Before & After: Lou Donaldson

If we’re lucky, Lou Donaldson will write his autobiography. He was not only in the thick of things during the hard-bop, soul jazz and funky crossover eras, but the 82 year-old alto saxophonist has stories to tell, a biting sense of humor and, as he showed in front of an audience at the 2009 Portland Jazz Festival, he shoots from the hip.

1. Hank Crawford
“Save Your Love For Me” (from Low Flame High Hear, Label M). Crawford, alto saxophone; James Clay, tenor saxophone; Leroy Cooper, baritone saxophone; John Hurt, Phil Guilbeau, trumpet; Sonny Forrest, guitar; Edgar Willis, bass; Bruno Carr, drums. Recorded in 1966.

Before: [after two notes of saxophone]. That’s Hank Crawford; Beautiful tone, beautiful soul, from Memphis, Tennessee. He came up with me. We met in the ‘50’s, he was playing with Ray Charles. He wrote arrangements for Ray, too. If you can’t play the blues, you can’t play no jazz, I don’t care who it is or how much you study.

Can you teach someone feeling?

No. But you can put them in a band that plays like that and they pick it up. My father was a preacher and my mother was an organist in the church, so I heard the soul music subconsciously. When I started playing, I would inject some of that in my music.

Do you make a distinction between the feeling you get from blues and the feeling you get from church music?

No, it’s the same thing. You get into a groove and that’s the way you play.

Any favorite Hank Crawford records?

Yeah, “Misty” is the best record he ever made. One reason is, it was a hit [audience laughter]. And I played it myself so I could see what he put into it. I made a solo on “The Masquerade Is Over” and the critics all rated it the fifth best alto solo ever recorded. I had to go back and learn it, ’cause I’d go to places and I’d play it differently and the people would get angry. A lot of guys used to hum it back to me and say “you didn’t play that right.” So I had to get the record and go home and memorize it [laughter]. The same thing happened to Moody. He couldn’t remember “Moody’s Mood For Love.” He was drinking wine and everything and he couldn’t remember it and the people wanted to beat him up! He had to go back home and learn the solo.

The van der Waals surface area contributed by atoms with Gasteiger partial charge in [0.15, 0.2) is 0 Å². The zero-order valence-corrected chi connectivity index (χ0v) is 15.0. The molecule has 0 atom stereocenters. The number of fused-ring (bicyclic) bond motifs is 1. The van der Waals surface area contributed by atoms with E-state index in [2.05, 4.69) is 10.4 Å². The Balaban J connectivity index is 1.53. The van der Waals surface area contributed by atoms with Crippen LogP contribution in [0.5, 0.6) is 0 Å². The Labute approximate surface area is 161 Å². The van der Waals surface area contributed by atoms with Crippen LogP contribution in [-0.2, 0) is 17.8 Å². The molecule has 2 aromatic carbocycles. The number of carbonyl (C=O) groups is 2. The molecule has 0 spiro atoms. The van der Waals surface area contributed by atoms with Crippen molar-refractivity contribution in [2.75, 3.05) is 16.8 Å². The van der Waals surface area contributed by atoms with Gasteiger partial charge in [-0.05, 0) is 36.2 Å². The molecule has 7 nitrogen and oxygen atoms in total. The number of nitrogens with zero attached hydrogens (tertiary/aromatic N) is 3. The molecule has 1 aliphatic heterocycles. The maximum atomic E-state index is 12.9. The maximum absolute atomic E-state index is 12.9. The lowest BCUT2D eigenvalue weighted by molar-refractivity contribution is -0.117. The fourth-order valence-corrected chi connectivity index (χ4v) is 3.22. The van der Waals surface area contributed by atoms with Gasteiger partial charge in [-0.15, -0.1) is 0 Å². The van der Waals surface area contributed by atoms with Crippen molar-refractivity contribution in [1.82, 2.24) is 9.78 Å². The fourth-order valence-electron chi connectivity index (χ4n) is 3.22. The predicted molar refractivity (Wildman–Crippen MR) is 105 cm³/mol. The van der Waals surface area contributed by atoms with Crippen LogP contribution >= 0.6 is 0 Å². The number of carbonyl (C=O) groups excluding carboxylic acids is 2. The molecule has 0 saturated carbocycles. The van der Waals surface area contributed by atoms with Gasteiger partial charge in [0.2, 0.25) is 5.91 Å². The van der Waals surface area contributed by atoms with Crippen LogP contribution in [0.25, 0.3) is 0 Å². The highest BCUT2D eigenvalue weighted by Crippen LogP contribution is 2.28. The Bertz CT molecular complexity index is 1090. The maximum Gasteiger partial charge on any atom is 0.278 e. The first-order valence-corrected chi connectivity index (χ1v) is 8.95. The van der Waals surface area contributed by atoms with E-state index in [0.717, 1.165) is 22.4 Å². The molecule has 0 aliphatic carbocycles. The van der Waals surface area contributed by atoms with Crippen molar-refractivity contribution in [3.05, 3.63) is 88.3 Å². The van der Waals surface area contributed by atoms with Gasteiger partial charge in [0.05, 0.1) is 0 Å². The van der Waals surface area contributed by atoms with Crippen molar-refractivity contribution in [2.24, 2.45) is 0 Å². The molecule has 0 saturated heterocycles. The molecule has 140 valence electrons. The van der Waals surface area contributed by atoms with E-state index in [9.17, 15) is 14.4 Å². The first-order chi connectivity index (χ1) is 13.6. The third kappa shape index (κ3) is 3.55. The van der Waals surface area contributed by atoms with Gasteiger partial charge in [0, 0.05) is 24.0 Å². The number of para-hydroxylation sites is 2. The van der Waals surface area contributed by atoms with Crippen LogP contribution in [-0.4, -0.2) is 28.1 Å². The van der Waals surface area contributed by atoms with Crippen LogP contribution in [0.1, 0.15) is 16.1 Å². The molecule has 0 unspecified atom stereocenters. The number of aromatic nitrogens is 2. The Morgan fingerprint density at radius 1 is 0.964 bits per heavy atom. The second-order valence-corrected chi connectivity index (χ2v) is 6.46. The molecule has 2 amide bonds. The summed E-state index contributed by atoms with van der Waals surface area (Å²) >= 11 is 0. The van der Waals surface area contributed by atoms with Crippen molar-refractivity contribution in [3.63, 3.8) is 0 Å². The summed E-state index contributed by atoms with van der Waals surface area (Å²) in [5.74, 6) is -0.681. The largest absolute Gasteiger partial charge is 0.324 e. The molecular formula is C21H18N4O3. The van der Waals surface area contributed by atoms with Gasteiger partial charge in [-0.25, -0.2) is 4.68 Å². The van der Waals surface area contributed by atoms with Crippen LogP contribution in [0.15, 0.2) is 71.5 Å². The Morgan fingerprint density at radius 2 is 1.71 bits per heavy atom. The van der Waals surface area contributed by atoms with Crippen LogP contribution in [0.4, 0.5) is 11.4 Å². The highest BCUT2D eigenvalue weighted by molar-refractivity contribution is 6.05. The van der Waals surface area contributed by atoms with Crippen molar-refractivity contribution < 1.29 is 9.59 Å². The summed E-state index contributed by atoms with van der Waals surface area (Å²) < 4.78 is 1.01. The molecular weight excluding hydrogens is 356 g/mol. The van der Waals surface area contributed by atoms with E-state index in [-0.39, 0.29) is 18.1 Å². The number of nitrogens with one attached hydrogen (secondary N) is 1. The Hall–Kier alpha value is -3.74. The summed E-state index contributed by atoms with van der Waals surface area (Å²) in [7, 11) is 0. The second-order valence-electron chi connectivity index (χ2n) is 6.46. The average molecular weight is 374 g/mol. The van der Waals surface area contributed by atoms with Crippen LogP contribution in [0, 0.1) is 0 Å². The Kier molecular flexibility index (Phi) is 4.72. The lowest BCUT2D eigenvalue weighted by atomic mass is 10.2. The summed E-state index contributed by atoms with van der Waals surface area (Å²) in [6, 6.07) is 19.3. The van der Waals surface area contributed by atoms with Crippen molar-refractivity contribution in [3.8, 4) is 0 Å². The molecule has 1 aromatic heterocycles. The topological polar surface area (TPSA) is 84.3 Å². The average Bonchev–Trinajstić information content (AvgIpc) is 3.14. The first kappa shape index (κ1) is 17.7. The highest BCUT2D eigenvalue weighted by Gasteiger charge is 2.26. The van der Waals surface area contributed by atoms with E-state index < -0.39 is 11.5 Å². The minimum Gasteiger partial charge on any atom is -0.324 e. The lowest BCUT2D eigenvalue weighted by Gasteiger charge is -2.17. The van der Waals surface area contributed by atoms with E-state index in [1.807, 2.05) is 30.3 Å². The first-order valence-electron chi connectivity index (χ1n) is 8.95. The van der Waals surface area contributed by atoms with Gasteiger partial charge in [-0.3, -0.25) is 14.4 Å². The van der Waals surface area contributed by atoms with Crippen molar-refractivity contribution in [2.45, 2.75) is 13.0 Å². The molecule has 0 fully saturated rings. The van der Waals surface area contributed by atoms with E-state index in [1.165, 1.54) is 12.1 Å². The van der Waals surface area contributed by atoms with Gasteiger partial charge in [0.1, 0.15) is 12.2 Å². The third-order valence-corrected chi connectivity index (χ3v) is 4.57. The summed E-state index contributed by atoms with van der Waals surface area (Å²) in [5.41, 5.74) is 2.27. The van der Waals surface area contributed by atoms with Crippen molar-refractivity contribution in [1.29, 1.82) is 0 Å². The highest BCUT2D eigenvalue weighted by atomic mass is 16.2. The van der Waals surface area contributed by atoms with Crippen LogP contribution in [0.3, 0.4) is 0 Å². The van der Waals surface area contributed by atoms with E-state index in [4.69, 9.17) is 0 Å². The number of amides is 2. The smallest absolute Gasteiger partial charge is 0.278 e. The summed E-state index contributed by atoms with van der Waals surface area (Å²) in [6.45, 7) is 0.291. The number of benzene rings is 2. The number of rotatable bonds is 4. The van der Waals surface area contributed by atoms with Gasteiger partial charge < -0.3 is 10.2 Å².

After: Hank Crawford was one of the greatest of our time. He made his mark.

2. Oliver Nelson
“One For Bob” (from More Blues and the Abstract Truth, Impulse). Nelson, composer, arranger; Thad Jones, trumpet; Phil Woods, alto saxophone; Phil Bodner, tenor saxophone; Pepper Adams, baritone saxophone; Roger Kellaway, piano; Richard Davis, bass; Grady Tate, drums. Recorded in 1964.

Before: It’s a nice record. It’s got a nice groove, a nice beat to it. The arrangement’s all right. That’s Pepper Adams. I can tell you that right away. I know these guys because I played with them. I know the way they move over the horn. I studied them a lot too. Pepper was the greatest. I never liked Gerry Mulligan, none of that kind of stuff. Pepper had the feeling and that big heavy sound. [listens to alto player] I don’t know; off-hand I’d say it was Cannonball. Two or three guys played that way. That’s a little behind me. I’m a Charlie Parker man, anything else is just another saxophone player. A lot of people don’t know that Cannonball came to New York after Charlie Parker was dead. If he’d have come while Charlie Parker was living you probably would never have heard of him, ‘cause they didn’t push nobody but Charlie Parker. It seems they only push one person, like they do Wynton Marsalis now. In fact, I think nobody would know nothing about jazz except Wynton Marsalis from the way, you know, every time they ask a question they have to get Wynton. So I asked him, are you the only one who knows anything about jazz? Evidently, ’cause every show I see, Wynton Marsalis is on there talking. Half the stuff he doesn’t know what he’s talking about, but he’s talking [audience laughter and applause].

Why do you think they always go to Wynton?

I don’t know. I’m asking you ’cause you’re one of the reporters. You guys always ask Wynton. I see his picture go on your magazine cover all the time. I never saw mine on there. And I know I know more about jazz than he does [laughter]. I’m 82 and I can play better than a lot of these young guys.